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Nursing Week 2021: Nurses Continue to Answer the Call

The ethical practice of a nurse is defined by seven primary values, (1) providing safe, compassionate, competent and ethical care, (2) promoting health and well-being, (3) promoting and respecting informed decision-making, (4) honouring dignity, (5) maintaining privacy and confidentiality, (6) promoting justice, and (7) being accountable. These values are meant to be the corner stone of a registered nurse’s workplace culture, practice, and day to day activities.  As ‘We Answer the Call’, the theme of Nursing Week 2021, it is time for nurses to check in and ask ourselves how we are doing, explore our commitment to these shared values, and reflect on where we can challenge ourselves to do better.

Each of the values outlined above is grounded in a practice that is informed by evidence. Evidence that is comprised of research, practitioner experience, and patient preference. Recognizing that many nurses work in health environments that are multi-disciplinary, we each have a responsibility to support the implementation of evidence as we navigate our primary values. So, how are we doing? Overall, we have proven that nursing care has both positive impact and outcomes for those for whom we provide care. Even during this pandemic, despite the strain COVID-19 has put on our health systems the impact of excellent nursing care is visible locally, nationally, and internationally. Nurses practicing in environments that are informed by evidence are seeing a further heightened impact.

I am confident stating that nurses provide safe, compassionate, and ethical care, and that every effort is made to promote health and well-being. But where can we challenge ourselves to do better? How well are nurses promoting justice and informed decision-making in their respective practices? As nurses we have a responsibility to ensure that we attend to each of the seven primary values and that we also hold each other accountable. We need to collectively use our voices, work together, and demonstrate the professional standards for which we espouse.

This year’s Nursing Week is the second to take place during the COVID-19 global health crisis. While it currently appears as though the province may avoid a worst-case triage scenario in ICU, the cost to our health care system is high. Canada’s pandemic recovery will need nurses from all capacities: staff nurses, researchers, academics, teachers, managers, policy makers and administrators, to name a few. We also need more nurses in elected office, in interview chairs, on task forces and in policy-making rooms, as we continue to educate, organize, and lead. As we celebrate the many roles and achievements of nurses, I ask that you continue to reflect on the ways we can further come together and demonstrate the strength and potential of our profession.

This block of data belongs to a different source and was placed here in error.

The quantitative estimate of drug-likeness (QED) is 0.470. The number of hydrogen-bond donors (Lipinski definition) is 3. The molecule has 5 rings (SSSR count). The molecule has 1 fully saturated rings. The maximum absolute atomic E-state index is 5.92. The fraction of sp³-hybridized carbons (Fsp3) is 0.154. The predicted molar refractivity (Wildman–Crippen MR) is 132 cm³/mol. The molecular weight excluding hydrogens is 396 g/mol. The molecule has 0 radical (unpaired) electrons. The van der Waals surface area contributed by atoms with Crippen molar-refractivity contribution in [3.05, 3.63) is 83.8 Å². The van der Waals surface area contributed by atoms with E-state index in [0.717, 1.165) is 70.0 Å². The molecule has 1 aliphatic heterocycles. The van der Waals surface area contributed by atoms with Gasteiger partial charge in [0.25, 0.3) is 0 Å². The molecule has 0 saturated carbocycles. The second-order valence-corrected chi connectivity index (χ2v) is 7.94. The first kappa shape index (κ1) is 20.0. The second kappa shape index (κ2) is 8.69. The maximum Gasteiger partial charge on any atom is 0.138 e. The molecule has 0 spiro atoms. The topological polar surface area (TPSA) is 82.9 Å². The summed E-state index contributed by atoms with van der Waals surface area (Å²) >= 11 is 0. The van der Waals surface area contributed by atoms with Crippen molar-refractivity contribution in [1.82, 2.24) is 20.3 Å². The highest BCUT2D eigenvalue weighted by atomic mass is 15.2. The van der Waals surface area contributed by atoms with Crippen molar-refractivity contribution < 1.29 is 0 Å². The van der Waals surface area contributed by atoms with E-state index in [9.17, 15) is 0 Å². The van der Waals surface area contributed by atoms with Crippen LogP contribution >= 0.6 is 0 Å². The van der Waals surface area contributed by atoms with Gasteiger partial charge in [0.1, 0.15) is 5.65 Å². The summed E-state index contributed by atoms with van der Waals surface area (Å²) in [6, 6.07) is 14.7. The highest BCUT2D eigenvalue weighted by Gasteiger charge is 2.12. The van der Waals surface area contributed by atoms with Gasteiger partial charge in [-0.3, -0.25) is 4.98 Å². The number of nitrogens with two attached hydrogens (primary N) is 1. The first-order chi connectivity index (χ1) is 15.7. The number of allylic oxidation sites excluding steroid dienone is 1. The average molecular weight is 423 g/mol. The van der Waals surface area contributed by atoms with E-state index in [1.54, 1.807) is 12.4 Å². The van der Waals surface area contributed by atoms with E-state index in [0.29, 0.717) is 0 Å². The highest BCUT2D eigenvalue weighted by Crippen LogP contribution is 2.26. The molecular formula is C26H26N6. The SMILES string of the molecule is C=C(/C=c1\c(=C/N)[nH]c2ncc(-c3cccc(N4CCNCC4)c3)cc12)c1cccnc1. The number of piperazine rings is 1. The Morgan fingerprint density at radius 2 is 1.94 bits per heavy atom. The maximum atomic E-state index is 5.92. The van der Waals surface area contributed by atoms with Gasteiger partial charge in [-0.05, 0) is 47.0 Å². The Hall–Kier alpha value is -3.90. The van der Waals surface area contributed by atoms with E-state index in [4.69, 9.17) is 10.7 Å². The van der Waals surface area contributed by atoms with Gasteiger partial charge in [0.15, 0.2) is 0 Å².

When I look at our graduating Class of 2021, I see so many young nurse advocates and leaders. Choosing to become a health professional and entering the workforce during a pandemic is no small decision. Likewise, choosing to remain a health professional during a pandemic is no small decision either, especially as we continue to lose talented colleagues to burn out, moral injury, and COVID-19. That is why our commitment this Nursing Week is not only to celebrate but to also acknowledge the fear and concern for what lies ahead. Concerns for an increased workload, the impact of deployment in the workplace, and the need to increase admissions in nursing education. We need to support nurses entering and returning to the workplace using innovative, safe, and appropriate approaches. Now more than ever the adaptation to change and the acceptance of new challenges is paramount to the many roles of a nurse. And I know that, as has always been the practice, nurses will work together, utilizing the seven primary values to adapt and accept.

Erna Snelgrove-Clarke is the Vice-Dean of the Faculty of Health Sciences and The Director of the School of Nursing at Queens University. Find her on twitter @KTerna

This article has been published as part of our Nursing Week 2021 campaign, which seeks to celebrate and amplify the voices and opinions of our nursing faculty, students, alumni and colleagues. Please note that this is an op-ed essay, and all content shared belongs to the authors.